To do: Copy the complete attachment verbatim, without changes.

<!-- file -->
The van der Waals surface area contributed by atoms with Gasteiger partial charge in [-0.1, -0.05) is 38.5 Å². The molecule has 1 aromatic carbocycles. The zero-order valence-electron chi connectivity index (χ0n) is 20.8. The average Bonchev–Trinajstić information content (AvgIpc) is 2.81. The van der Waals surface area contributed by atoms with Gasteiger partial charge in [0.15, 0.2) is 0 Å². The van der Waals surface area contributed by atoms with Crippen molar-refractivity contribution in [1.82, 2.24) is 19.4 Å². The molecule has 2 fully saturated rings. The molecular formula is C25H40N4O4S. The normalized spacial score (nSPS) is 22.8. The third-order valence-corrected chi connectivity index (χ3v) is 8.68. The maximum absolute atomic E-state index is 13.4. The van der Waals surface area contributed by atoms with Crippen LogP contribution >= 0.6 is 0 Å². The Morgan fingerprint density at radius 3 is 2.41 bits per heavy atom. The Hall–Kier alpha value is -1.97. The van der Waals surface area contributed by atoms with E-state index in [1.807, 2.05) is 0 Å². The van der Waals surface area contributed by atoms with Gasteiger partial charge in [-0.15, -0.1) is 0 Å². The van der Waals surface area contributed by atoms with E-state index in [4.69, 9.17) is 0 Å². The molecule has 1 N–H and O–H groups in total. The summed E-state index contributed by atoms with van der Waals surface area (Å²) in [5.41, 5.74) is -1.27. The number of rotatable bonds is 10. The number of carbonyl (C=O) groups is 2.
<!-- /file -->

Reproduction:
The van der Waals surface area contributed by atoms with Gasteiger partial charge in [-0.1, -0.05) is 38.5 Å². The molecule has 1 aromatic carbocycles. The zero-order valence-electron chi connectivity index (χ0n) is 20.8. The average Bonchev–Trinajstić information content (AvgIpc) is 2.81. The van der Waals surface area contributed by atoms with Gasteiger partial charge in [0.15, 0.2) is 0 Å². The van der Waals surface area contributed by atoms with Crippen molar-refractivity contribution in [1.82, 2.24) is 19.4 Å². The molecule has 2 fully saturated rings. The molecular formula is C25H40N4O4S. The normalized spacial score (nSPS) is 22.8. The third-order valence-corrected chi connectivity index (χ3v) is 8.68. The maximum absolute atomic E-state index is 13.4. The van der Waals surface area contributed by atoms with Crippen LogP contribution >= 0.6 is 0 Å². The Morgan fingerprint density at radius 3 is 2.41 bits per heavy atom. The Hall–Kier alpha value is -1.97. The van der Waals surface area contributed by atoms with E-state index in [1.807, 2.05) is 0 Å². The van der Waals surface area contributed by atoms with Gasteiger partial charge in [-0.15, -0.1) is 0 Å². The van der Waals surface area contributed by atoms with E-state index in [4.69, 9.17) is 0 Å². The molecule has 1 N–H and O–H groups in total. The summed E-state index contributed by atoms with van der Waals surface area (Å²) in [5.41, 5.74) is -1.27. The number of rotatable bonds is 10. The number of carbonyl (C=O) groups is 2.